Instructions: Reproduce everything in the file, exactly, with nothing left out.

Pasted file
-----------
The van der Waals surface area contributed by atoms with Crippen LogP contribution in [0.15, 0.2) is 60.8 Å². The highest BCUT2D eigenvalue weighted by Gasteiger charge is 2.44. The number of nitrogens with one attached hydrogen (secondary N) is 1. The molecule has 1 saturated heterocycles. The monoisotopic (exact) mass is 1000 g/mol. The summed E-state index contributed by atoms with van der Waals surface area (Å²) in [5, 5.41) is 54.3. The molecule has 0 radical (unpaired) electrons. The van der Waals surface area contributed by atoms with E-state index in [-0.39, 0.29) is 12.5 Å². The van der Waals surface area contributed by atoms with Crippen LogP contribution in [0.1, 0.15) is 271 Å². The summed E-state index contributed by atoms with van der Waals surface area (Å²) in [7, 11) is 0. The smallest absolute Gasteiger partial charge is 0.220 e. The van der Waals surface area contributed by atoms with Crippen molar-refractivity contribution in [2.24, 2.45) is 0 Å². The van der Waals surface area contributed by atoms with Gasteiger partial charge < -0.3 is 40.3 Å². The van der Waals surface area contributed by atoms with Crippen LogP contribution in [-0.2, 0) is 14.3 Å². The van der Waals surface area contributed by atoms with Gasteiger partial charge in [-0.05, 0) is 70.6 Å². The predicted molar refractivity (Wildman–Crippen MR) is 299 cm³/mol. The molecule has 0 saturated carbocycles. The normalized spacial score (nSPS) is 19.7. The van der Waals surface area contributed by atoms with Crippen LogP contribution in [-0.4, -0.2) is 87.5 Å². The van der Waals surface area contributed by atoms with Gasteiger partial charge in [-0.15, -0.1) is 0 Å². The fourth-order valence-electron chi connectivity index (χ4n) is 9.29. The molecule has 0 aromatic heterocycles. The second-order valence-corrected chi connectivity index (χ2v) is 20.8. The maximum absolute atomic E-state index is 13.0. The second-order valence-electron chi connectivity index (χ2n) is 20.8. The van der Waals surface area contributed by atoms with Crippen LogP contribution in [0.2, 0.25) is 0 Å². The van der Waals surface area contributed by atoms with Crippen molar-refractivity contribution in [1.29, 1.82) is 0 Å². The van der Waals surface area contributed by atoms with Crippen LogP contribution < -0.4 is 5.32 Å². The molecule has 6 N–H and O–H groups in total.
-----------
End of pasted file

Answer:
The van der Waals surface area contributed by atoms with Crippen LogP contribution in [0.15, 0.2) is 60.8 Å². The highest BCUT2D eigenvalue weighted by Gasteiger charge is 2.44. The number of nitrogens with one attached hydrogen (secondary N) is 1. The molecule has 1 saturated heterocycles. The monoisotopic (exact) mass is 1000 g/mol. The summed E-state index contributed by atoms with van der Waals surface area (Å²) in [5, 5.41) is 54.3. The molecule has 0 radical (unpaired) electrons. The van der Waals surface area contributed by atoms with E-state index in [-0.39, 0.29) is 12.5 Å². The van der Waals surface area contributed by atoms with Crippen LogP contribution in [0.1, 0.15) is 271 Å². The summed E-state index contributed by atoms with van der Waals surface area (Å²) in [7, 11) is 0. The smallest absolute Gasteiger partial charge is 0.220 e. The van der Waals surface area contributed by atoms with Crippen molar-refractivity contribution in [2.24, 2.45) is 0 Å². The van der Waals surface area contributed by atoms with Gasteiger partial charge < -0.3 is 40.3 Å². The van der Waals surface area contributed by atoms with Crippen LogP contribution in [-0.2, 0) is 14.3 Å². The van der Waals surface area contributed by atoms with Gasteiger partial charge in [-0.05, 0) is 70.6 Å². The predicted molar refractivity (Wildman–Crippen MR) is 299 cm³/mol. The molecule has 0 saturated carbocycles. The normalized spacial score (nSPS) is 19.7. The van der Waals surface area contributed by atoms with Crippen LogP contribution in [-0.4, -0.2) is 87.5 Å². The van der Waals surface area contributed by atoms with Gasteiger partial charge in [-0.15, -0.1) is 0 Å². The fourth-order valence-electron chi connectivity index (χ4n) is 9.29. The molecule has 0 aromatic heterocycles. The second-order valence-corrected chi connectivity index (χ2v) is 20.8. The maximum absolute atomic E-state index is 13.0. The second-order valence-electron chi connectivity index (χ2n) is 20.8. The van der Waals surface area contributed by atoms with Crippen LogP contribution in [0.2, 0.25) is 0 Å². The van der Waals surface area contributed by atoms with Crippen molar-refractivity contribution in [1.29, 1.82) is 0 Å². The van der Waals surface area contributed by atoms with Crippen LogP contribution < -0.4 is 5.32 Å². The molecule has 6 N–H and O–H groups in total.